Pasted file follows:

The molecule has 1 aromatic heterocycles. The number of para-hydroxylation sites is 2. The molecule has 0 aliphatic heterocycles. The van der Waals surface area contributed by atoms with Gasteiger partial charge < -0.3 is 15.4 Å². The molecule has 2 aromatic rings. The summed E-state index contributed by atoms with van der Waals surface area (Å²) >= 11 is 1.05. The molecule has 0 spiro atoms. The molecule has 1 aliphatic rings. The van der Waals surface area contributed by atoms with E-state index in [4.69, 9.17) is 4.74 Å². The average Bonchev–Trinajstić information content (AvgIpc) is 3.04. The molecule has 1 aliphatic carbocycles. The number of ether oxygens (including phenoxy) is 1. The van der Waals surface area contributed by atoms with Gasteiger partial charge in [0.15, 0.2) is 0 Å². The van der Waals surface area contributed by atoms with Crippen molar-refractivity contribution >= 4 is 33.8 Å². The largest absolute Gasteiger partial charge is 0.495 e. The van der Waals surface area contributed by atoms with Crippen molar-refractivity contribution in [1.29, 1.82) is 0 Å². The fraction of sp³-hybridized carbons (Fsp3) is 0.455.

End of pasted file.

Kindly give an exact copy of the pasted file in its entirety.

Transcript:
The molecule has 1 aromatic heterocycles. The number of para-hydroxylation sites is 2. The molecule has 0 aliphatic heterocycles. The van der Waals surface area contributed by atoms with Gasteiger partial charge < -0.3 is 15.4 Å². The molecule has 2 aromatic rings. The summed E-state index contributed by atoms with van der Waals surface area (Å²) >= 11 is 1.05. The molecule has 0 spiro atoms. The molecule has 1 aliphatic rings. The van der Waals surface area contributed by atoms with E-state index in [4.69, 9.17) is 4.74 Å². The average Bonchev–Trinajstić information content (AvgIpc) is 3.04. The molecule has 1 aliphatic carbocycles. The number of ether oxygens (including phenoxy) is 1. The van der Waals surface area contributed by atoms with Gasteiger partial charge in [0.15, 0.2) is 0 Å². The van der Waals surface area contributed by atoms with Crippen molar-refractivity contribution >= 4 is 33.8 Å². The largest absolute Gasteiger partial charge is 0.495 e. The van der Waals surface area contributed by atoms with Crippen molar-refractivity contribution in [1.29, 1.82) is 0 Å². The fraction of sp³-hybridized carbons (Fsp3) is 0.455.